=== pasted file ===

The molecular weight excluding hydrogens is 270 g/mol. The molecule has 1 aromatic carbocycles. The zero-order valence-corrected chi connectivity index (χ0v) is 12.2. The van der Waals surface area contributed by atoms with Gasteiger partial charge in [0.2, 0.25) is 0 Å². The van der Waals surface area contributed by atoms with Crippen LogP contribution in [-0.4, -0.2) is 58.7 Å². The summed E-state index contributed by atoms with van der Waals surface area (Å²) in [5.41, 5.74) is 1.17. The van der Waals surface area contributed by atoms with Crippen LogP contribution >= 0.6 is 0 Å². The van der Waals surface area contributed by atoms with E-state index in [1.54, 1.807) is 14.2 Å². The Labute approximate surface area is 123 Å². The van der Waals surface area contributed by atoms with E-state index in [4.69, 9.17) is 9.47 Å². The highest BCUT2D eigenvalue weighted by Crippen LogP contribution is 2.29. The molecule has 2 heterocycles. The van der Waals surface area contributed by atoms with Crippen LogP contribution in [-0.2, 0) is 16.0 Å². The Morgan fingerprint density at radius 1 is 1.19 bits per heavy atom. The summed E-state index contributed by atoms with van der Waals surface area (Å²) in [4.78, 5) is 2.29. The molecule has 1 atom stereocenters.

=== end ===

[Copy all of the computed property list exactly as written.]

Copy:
The molecular weight excluding hydrogens is 270 g/mol. The molecule has 1 aromatic carbocycles. The zero-order valence-corrected chi connectivity index (χ0v) is 12.2. The van der Waals surface area contributed by atoms with Gasteiger partial charge in [0.2, 0.25) is 0 Å². The van der Waals surface area contributed by atoms with Crippen LogP contribution in [-0.4, -0.2) is 58.7 Å². The summed E-state index contributed by atoms with van der Waals surface area (Å²) in [5.41, 5.74) is 1.17. The van der Waals surface area contributed by atoms with Crippen LogP contribution >= 0.6 is 0 Å². The van der Waals surface area contributed by atoms with E-state index in [1.54, 1.807) is 14.2 Å². The Labute approximate surface area is 123 Å². The van der Waals surface area contributed by atoms with E-state index in [4.69, 9.17) is 9.47 Å². The highest BCUT2D eigenvalue weighted by Crippen LogP contribution is 2.29. The molecule has 2 heterocycles. The van der Waals surface area contributed by atoms with Crippen LogP contribution in [-0.2, 0) is 16.0 Å². The Morgan fingerprint density at radius 1 is 1.19 bits per heavy atom. The summed E-state index contributed by atoms with van der Waals surface area (Å²) in [4.78, 5) is 2.29. The molecule has 1 atom stereocenters.